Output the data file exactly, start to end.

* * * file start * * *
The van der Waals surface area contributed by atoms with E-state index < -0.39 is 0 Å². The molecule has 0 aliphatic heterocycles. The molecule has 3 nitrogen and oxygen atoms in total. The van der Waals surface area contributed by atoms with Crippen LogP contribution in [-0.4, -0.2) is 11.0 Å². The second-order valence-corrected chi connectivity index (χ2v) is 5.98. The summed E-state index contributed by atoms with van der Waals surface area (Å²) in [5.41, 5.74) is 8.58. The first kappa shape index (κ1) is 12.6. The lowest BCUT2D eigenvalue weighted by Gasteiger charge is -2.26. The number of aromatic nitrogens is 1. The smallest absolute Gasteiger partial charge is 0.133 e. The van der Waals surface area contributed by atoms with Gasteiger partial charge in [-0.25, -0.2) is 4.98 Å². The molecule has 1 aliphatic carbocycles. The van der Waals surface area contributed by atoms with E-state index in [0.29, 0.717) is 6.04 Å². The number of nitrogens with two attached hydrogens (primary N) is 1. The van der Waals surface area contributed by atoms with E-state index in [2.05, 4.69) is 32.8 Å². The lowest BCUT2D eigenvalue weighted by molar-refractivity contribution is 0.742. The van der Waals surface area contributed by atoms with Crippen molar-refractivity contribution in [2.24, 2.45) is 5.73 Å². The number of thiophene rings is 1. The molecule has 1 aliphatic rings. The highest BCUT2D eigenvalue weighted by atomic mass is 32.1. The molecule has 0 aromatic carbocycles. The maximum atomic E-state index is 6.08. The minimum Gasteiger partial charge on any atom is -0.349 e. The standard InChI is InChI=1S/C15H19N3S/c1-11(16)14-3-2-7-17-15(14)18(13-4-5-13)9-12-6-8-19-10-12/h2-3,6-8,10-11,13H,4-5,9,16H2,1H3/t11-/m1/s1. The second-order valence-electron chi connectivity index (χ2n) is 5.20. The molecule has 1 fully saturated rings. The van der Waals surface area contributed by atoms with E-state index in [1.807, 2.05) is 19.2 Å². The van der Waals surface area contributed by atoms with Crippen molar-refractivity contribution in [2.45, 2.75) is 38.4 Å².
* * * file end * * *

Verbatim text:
The van der Waals surface area contributed by atoms with E-state index < -0.39 is 0 Å². The molecule has 0 aliphatic heterocycles. The molecule has 3 nitrogen and oxygen atoms in total. The van der Waals surface area contributed by atoms with Crippen LogP contribution in [-0.4, -0.2) is 11.0 Å². The second-order valence-corrected chi connectivity index (χ2v) is 5.98. The summed E-state index contributed by atoms with van der Waals surface area (Å²) in [5.41, 5.74) is 8.58. The first kappa shape index (κ1) is 12.6. The lowest BCUT2D eigenvalue weighted by Gasteiger charge is -2.26. The number of aromatic nitrogens is 1. The smallest absolute Gasteiger partial charge is 0.133 e. The van der Waals surface area contributed by atoms with Gasteiger partial charge in [-0.25, -0.2) is 4.98 Å². The molecule has 1 aliphatic carbocycles. The van der Waals surface area contributed by atoms with E-state index in [0.29, 0.717) is 6.04 Å². The number of nitrogens with two attached hydrogens (primary N) is 1. The van der Waals surface area contributed by atoms with E-state index in [2.05, 4.69) is 32.8 Å². The lowest BCUT2D eigenvalue weighted by molar-refractivity contribution is 0.742. The van der Waals surface area contributed by atoms with Crippen molar-refractivity contribution in [2.24, 2.45) is 5.73 Å². The number of thiophene rings is 1. The molecule has 1 aliphatic rings. The highest BCUT2D eigenvalue weighted by atomic mass is 32.1. The molecule has 0 aromatic carbocycles. The maximum atomic E-state index is 6.08. The minimum Gasteiger partial charge on any atom is -0.349 e. The standard InChI is InChI=1S/C15H19N3S/c1-11(16)14-3-2-7-17-15(14)18(13-4-5-13)9-12-6-8-19-10-12/h2-3,6-8,10-11,13H,4-5,9,16H2,1H3/t11-/m1/s1. The second-order valence-electron chi connectivity index (χ2n) is 5.20. The molecule has 1 fully saturated rings. The van der Waals surface area contributed by atoms with E-state index in [1.807, 2.05) is 19.2 Å². The van der Waals surface area contributed by atoms with Crippen molar-refractivity contribution in [2.45, 2.75) is 38.4 Å².